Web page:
Summer weed management and stored moisture - Elders Rural Services

Summer weed management and stored moisture

Editorial written by Adam Pearce, Agronomist, Elders Forbes for the Summer 2020/2021 Seasons Magazine.


Eliminating weeds from a paddock while they are small makes a big difference to moisture conservation, not to mention the valuable nutrients weeds can rob from the soil.

We sometimes underestimate the impact big-name weeds like fleabane, heliotrope, sow thistle, melons and other summer weeds can have on final production. But it’s impossible to ignore in a paddock where the summer spray had a miss or that second spray wasn’t done.

Hit weeds while they are small, don’t wait for the next rain! The forecast rain event may fizzle and those weeds might suddenly be too stressed to take up the product effectively.

On the flip side, you might be left waiting for soils to dry out to become trafficable and then be faced with large, robust and expensive infestations. Apply herbicide as soon as the majority of weeds have germinated and will take a spray. This can be as early as 7 to 14 days after a rain event – every day delayed is dollars lost!

A few things to consider when organising a spray plan: how much area do I have to cover? Which paddocks are priorities, or have the most advanced weeds? What is the forecast weather in the next seven days and how many hours of spraying can I fit into optimal conditions? Consider the Delta T in hot weather, no wind or too much wind, inversion risks and refill times.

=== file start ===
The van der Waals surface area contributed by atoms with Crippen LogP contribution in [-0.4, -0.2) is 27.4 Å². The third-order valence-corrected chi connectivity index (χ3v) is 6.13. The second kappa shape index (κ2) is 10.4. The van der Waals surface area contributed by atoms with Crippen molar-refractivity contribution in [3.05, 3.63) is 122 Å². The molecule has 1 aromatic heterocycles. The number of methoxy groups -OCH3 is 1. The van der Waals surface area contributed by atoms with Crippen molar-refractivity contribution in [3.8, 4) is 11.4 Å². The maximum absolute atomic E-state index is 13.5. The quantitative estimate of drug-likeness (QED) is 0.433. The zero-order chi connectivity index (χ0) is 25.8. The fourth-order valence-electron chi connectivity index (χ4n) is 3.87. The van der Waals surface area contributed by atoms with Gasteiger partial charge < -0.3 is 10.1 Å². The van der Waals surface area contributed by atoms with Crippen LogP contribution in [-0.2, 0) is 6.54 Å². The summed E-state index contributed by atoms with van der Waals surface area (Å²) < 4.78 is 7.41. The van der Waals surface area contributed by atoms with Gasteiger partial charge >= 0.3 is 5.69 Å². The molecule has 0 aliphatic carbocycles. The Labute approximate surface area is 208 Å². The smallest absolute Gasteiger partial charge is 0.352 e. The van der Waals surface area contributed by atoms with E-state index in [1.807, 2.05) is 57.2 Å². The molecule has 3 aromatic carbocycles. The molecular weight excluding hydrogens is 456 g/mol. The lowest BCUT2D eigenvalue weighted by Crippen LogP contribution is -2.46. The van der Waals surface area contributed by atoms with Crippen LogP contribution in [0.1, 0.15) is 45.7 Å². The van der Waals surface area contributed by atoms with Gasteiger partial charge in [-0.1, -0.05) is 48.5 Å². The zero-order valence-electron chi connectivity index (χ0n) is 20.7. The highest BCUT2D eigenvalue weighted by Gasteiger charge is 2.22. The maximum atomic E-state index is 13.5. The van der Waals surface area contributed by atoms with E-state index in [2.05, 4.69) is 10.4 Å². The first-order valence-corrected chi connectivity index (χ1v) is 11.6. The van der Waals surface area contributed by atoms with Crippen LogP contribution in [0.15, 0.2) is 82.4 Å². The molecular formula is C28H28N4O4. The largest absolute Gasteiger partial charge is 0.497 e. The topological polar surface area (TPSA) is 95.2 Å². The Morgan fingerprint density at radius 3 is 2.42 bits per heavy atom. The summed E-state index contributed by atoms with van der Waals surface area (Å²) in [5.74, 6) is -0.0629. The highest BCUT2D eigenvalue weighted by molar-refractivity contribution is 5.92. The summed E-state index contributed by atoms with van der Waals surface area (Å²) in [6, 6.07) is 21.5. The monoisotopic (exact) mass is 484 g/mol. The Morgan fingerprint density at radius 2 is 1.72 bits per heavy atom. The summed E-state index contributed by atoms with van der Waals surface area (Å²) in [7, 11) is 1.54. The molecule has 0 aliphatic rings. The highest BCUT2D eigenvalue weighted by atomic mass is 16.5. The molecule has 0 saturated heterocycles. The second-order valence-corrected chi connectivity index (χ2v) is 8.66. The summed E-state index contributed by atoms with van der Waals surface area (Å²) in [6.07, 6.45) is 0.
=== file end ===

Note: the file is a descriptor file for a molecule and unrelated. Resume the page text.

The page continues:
Nozzle selection
Use a minimum of Very Coarse (VC) Spray quality to reduce the percentage of “driftable fines”. It is now mandatory to use at least a VC spray quality when using ANY product containing 2-4,D but advisable to use eXtremely Coarse (XC) or Ultra Coarse (UC), as they further reduce driftable fines and are especially good in sub-optimal conditions. Driftable fines are a particular problem when inversions are present and can carry the product for a considerable distance. They are not limited to 2-4,D and can pose a big problem with any herbicide.

Larger nozzle sizes usually mean higher bar pressures and water rates of around 80 litres a hectare. This is higher than the traditional 50-70L/ha rates but compliance helps avoid losing these valuable products.

Get creative with water sources, access points, mobile nurse tanks and batching tanks to speed up the process.Importantly, some adjuvants can affect the amount of driftable fines produced from a nozzle, but this does not change the final spray quality classification, so choose adjuvants wisely and seek advice from your agronomist.

Very few nozzles deliver these larger droplet sizes, so speak to your reseller and agronomist about the best nozzles for your situation – the aim is to have two main nozzles that do both summer and winter spraying. Finally, ask an agronomist to test your water regularly, especially when using water other than rain water, as this can have a big impact on the final result.